R’Perspective: Why being well-rounded can be dumb

Rory from "Gilmore Girls" is a well-rounded student.
Rory from “Gilmore Girls” is a well-rounded student.

I wonder what spurred me on to become a well-rounded student. Perhaps it was Rory of “Gilmore Girls” with her impeccable academics, respectable extracurriculars, devoted interests and her repetitive drama that infatuated me? Or maybe it was the Japanese environment of my youth, where my classmates would often go to cram school, or “kumon,” to learn a second language or, possibly, to construct fighting robots on the side. Whatever the influences, I feverishly sought this perfect status in high school.

Yet, as a college student, I find myself calmly walking toward this status, while adhering to a different notion of a well-rounded student. A different notion that happily inspires me to pursue what I love, rather than oppressively influencing me.

Picture this: a frowning student in high school shuffling around with a crammed messenger satchel and heavy bags under her eyes that could act as additional storage for her pesky statistics textbooks. Her thoughts reduced to a daily planner. Her breakfast possibly the leftover chow mein from a four-hour shift the night before. In a disturbed nutshell powered by Starbucks Frappuccinos and milk tea bobas, this was high school me.

Attending a rich high school associated with Ivy League universities (and, unfortunately, Ryan Sheckler) seemed to induce a culture of students seeking to stand out not only to college applicant reviewers, but also to each other. Sucked in, I felt inadequate being in a rudimentary math class or spending my time not volunteering at a hospital. My drive to learn morphed into wanting to prove to others I was not dumb. For most of high school, I convinced myself I took that hated AP biology class or I volunteered at that fight cancer rally because I wanted to attend an Ivy League. I was shaping and molding myself as that well-rounded student I thought my peers would admire and colleges would accept.

 

And I am not the only one who has done this.

 

Have you ever asked yourself what your dream graduate school would like to see on your application? Have you had an odd obligation that you should be doing more than just studying for your classes? Usually, these questions are asked with an insecurity: that you are not the best that you can be. This insecurity is only problematic when you compare yourself to others or try to meet another’s standards, because it just motivates you to become someone you are not. And it’s tiring to be someone else.

 

Upon high school graduation, I snapped out of my sugar-fueled daze. I realized I did not know myself. I was some odd stranger who did not read the latest Harry Potter installment (a high sin) in favor of doing biology homework. I hate biology, yet I wasted away in a zero period class due to thinking it upped my resume game. Being a well-rounded student was a goal I could never accomplish.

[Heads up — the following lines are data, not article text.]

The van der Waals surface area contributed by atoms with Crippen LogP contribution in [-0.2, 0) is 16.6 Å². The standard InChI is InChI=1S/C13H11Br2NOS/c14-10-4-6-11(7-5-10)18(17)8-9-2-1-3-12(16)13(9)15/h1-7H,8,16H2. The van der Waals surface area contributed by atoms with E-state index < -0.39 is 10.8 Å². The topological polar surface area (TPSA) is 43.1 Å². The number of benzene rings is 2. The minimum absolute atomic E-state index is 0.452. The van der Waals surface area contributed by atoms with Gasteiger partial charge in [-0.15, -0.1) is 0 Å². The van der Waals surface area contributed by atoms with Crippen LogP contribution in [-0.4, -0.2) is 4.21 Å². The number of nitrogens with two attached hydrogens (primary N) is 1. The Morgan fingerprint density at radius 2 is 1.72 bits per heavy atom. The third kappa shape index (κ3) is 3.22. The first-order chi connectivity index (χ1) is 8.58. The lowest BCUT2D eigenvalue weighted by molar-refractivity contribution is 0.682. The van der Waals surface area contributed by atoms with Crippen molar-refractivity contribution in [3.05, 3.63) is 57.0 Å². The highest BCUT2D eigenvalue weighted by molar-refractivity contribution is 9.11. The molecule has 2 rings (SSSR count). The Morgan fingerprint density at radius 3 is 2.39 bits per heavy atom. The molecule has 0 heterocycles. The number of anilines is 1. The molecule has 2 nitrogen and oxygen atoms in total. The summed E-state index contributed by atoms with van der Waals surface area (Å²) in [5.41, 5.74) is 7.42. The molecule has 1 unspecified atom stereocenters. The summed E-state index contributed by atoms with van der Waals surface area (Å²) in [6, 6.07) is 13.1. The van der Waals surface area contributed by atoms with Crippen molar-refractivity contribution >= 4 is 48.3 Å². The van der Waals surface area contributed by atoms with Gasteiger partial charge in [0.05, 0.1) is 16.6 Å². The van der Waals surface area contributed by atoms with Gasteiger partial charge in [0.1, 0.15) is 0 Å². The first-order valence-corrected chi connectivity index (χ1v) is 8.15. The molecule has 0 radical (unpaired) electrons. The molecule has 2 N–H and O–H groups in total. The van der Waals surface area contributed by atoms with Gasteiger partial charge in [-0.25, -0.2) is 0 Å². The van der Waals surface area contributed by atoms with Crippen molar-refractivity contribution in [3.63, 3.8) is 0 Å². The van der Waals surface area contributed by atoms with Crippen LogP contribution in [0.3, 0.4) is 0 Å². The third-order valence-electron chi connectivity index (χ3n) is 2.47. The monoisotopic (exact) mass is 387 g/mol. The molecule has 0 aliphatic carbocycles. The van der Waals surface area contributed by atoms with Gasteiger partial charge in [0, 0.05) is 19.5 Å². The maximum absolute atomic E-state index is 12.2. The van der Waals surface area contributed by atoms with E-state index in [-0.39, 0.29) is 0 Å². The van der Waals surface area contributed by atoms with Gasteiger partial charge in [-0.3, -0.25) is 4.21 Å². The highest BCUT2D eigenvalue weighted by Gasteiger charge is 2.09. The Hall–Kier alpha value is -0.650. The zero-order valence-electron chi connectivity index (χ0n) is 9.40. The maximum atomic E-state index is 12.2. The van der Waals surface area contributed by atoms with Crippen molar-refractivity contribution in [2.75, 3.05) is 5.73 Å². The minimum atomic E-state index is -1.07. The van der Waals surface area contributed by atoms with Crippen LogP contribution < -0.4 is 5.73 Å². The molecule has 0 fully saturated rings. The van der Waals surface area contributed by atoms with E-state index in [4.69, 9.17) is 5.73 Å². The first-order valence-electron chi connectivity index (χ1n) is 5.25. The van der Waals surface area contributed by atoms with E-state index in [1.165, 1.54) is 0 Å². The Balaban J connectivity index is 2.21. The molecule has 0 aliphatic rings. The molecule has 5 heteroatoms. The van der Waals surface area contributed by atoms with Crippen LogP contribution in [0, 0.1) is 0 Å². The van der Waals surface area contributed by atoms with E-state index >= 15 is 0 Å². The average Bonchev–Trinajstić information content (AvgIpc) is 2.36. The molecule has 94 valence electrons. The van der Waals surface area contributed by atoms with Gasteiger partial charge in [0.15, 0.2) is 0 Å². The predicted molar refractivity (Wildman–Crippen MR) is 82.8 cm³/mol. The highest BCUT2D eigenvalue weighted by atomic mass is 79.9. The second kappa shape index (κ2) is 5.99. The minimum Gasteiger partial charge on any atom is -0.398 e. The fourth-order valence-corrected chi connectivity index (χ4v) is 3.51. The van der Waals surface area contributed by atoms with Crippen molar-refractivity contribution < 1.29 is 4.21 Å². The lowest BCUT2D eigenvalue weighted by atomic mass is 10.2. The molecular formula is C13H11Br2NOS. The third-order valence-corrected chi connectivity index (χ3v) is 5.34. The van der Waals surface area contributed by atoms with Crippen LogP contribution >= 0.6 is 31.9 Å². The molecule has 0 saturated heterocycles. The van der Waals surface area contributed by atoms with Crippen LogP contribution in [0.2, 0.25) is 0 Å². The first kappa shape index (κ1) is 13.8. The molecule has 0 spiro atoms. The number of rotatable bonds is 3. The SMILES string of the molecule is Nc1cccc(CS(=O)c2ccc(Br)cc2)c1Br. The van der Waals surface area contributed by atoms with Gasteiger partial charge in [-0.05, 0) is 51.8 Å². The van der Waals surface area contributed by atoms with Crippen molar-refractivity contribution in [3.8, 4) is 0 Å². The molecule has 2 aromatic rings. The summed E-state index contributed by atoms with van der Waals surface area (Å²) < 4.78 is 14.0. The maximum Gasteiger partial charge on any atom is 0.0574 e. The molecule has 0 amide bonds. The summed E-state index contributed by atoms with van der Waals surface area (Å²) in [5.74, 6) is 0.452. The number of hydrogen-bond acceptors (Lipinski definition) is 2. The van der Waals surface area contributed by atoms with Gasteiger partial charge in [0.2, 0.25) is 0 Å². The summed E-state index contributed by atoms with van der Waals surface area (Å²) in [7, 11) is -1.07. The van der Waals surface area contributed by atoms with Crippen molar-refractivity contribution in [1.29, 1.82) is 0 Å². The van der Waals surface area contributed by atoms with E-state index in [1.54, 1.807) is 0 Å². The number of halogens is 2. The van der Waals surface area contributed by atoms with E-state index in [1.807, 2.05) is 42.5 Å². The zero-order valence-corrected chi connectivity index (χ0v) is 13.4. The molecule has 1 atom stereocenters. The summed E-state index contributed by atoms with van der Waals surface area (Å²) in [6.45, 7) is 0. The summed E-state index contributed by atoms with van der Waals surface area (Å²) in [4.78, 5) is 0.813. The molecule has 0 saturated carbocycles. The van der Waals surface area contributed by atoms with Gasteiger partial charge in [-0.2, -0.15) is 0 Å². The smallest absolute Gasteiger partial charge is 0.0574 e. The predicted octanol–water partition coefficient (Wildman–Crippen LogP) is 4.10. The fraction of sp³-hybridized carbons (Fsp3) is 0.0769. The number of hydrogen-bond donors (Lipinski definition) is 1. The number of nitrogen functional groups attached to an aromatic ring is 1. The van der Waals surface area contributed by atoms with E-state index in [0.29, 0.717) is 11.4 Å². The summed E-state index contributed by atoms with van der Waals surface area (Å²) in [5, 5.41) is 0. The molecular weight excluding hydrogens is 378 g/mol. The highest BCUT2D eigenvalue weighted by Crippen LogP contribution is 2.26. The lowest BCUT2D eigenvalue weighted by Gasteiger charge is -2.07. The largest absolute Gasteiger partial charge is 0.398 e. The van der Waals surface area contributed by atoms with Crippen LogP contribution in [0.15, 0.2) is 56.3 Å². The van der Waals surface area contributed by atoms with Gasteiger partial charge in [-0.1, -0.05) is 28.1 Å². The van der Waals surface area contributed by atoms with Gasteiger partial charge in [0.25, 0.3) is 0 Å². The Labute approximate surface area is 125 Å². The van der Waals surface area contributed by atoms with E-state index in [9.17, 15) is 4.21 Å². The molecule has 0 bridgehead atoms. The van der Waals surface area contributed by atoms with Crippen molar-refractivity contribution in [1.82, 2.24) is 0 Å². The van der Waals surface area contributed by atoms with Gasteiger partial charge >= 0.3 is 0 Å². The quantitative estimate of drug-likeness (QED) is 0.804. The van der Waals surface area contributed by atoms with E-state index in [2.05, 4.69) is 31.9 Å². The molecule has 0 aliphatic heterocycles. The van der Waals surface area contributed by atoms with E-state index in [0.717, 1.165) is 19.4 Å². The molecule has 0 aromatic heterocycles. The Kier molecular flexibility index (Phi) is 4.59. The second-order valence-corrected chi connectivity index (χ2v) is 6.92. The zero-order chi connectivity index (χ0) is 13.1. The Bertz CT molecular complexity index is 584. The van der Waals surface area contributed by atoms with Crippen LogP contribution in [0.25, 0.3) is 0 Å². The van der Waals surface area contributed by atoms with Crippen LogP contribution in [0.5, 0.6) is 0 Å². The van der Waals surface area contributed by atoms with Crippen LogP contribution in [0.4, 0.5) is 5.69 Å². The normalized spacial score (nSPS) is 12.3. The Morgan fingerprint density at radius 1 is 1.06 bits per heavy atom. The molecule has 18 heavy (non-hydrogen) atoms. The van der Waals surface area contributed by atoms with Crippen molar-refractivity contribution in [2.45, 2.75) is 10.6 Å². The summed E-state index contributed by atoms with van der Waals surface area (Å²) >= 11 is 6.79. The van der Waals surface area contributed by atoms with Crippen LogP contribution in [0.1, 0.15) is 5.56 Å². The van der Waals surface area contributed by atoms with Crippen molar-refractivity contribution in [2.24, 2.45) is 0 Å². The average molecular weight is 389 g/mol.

Now, I am not saying it’s impossible or even a stupid goal. I have an awestruck respect for anyone who loves to engage with everything. During my first year at UCR, I met numerous students, like my friend who double-majored and led an education organization. He, and other students, taught me my first major life lesson in college: Well-rounded doesn’t mean you do a bunch of stuff to be outstanding to others. You do a bunch of stuff because you’re passionate about it. I can never be a typical well-rounded student, because I don’t love everything.

So I took on a different workload. I gave up my apron at a Chinese restaurant to try my hand at tutoring. I left the beakers in favor of penning essays. I indulged in Faulkner and Nabokov, leaving my copies of Greek epics to die with dust. I still have nights when I mirror my old high school self (yet I have matured from a sugar high to caffeine high) due to engaging with various activities. However, pursuing what I enjoy has led me to know myself better than I have in years. I understand that our early 20s are meant to be this sort of lost period, where we ask existential questions like, “What am I doing with my life,” or “Who am I?” By pursuing what I love to do instead of stressing over what I should do, I’ve thus been able to avert myself from this internal crisis. I confidently know I wish to teach after college.

Beyond cliche usings on life, being passionately well-rounded should be the essence of a college education. Getting your degree should not merely be a sign that you are ready for employment. It should be a testament to your dedication to better yourself in what you love. I did not go to college to build up a resume. I came to be a well-rounded me. And I hope you do too.

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